Finding pricing power to fight inflation

By Maddie Johnson | September 7, 2022 | Last updated on September 7, 2022
2 min read

In any market, there are opportunities for investors to exploit. An inflationary environment is no different, said Colum McKinley, senior portfolio manager with CIBC Asset Management.

Listen to the full podcast on AdvisorToGo, powered by CIBC.

Rising interest rates will reverse some of the stimulus that was pumped into the economy during the pandemic, basically taking “the medicine away from the patient,” he said. The result? Slower economic growth. 

What makes this cycle unique and interesting to watch, McKinley said, is the exceptionally low unemployment levels and consumers’ pent-up demand to spend.

“This is creating significant changes for businesses, and it creates uncertainty for investors and that creates volatility in the marketplace, and ultimately leads us to opportunities,” he said.

In an inflationary environment, he said investors need to look for companies that have pricing power. Fixed-cost businesses like the Canadian railroads that can reprice their products on an ongoing basis are able to remain profitable.

Over the past 10 years, Canadian Pacific Railway and Canadian National Railway Company have consistently raised their prices. The physical footprint of their business spans North American, so they are able to raise prices as they improve service and delivery times for their customers.

Railroad companies are also incredibly profitable, he said. Both CP and CN  generate net margins of about 25% to 30% — well in excess of the average company. In an environment where companies foresee price increases that could challenge profitability, the railways are starting from a high level of profitability and will continue to generate strong cash flow.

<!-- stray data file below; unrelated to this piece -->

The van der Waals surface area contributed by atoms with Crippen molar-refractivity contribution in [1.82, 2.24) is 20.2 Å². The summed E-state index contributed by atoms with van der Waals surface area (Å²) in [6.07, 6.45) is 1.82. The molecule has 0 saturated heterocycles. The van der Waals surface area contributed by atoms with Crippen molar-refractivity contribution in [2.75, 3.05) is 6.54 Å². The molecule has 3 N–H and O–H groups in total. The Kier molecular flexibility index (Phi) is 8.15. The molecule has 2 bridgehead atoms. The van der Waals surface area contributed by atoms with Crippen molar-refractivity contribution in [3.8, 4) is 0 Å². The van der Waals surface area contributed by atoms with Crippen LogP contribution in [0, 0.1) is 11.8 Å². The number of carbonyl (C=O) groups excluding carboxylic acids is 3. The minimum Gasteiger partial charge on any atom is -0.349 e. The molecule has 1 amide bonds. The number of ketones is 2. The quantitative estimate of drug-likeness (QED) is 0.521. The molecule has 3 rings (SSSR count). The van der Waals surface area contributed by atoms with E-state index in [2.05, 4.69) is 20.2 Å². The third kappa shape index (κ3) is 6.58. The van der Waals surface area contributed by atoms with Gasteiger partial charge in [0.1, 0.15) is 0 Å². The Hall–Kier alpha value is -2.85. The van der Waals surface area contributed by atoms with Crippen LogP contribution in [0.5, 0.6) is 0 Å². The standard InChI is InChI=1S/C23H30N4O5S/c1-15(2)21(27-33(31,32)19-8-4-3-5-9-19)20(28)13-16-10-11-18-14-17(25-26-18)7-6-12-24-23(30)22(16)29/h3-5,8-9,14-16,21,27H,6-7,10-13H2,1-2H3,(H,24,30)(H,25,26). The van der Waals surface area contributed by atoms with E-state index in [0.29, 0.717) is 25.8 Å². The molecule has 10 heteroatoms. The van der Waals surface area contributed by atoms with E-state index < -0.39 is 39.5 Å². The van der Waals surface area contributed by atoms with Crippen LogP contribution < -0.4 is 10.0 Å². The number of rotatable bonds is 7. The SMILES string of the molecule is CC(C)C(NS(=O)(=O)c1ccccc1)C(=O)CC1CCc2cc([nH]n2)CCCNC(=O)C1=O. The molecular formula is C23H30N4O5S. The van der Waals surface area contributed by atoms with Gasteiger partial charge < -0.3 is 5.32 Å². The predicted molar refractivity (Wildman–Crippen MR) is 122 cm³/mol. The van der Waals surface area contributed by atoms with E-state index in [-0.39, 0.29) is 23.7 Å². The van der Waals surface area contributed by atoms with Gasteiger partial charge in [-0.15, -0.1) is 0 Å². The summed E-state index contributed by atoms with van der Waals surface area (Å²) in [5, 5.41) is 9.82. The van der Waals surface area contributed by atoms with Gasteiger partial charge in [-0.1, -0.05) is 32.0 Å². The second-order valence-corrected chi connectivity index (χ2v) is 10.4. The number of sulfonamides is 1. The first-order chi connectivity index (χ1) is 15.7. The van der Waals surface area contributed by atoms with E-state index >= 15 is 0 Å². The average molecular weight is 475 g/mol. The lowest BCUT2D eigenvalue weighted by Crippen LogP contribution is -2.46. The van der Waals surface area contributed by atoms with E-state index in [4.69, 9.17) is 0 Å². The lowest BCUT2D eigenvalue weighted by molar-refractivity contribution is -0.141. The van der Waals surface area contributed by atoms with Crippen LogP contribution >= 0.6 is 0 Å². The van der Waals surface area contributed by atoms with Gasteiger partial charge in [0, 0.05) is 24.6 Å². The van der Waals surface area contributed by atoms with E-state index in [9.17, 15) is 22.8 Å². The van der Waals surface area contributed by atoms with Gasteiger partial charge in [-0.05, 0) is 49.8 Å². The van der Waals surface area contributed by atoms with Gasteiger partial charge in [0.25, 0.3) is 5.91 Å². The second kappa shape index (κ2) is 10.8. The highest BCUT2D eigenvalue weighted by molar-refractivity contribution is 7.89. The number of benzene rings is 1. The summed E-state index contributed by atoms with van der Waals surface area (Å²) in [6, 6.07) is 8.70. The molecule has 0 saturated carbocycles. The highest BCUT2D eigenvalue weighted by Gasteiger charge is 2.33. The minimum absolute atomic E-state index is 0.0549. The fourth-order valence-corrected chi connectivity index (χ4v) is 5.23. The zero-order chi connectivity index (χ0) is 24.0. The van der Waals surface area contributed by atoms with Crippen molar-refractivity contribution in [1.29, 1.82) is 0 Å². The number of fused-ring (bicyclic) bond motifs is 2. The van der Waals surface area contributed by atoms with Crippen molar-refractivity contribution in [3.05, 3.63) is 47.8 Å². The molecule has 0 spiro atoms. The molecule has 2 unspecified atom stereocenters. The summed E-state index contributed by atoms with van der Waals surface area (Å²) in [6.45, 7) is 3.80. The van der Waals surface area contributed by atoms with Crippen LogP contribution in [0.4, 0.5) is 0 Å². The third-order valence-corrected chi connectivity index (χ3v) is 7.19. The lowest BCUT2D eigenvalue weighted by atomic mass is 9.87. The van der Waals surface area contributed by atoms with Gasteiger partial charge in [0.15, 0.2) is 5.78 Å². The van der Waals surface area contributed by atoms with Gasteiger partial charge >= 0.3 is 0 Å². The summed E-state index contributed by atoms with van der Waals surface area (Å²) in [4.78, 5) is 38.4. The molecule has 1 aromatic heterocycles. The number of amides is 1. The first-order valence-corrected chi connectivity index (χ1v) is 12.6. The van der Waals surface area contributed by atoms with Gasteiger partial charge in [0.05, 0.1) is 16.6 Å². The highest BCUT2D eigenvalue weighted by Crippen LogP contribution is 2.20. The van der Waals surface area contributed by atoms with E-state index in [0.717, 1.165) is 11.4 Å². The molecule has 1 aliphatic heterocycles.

“Both the rails are well positioned to continue to prosper in the coming economic period,” McKinley said.

However, there is still a lot of uncertainty for Canadian equities. For example, McKinley said auto parts manufacturer Magna International Inc. has seen its stock pressured by a number of factors, including supply chain issues and the war in Ukraine.

But McKinley said these factors are transitory. And because Magna is a well-managed company with very low debt, he said they have become a go-to supplier for auto companies looking for the best products. Therefore, the stock is incredibly mispriced and provides an opportunity for investors, he said. 

This article is part of the AdvisorToGo program, powered by CIBC. It was written without input from the sponsor.

Maddie Johnson headshot

Maddie Johnson

Maddie is a freelance writer and editor who has been reporting for since 2019.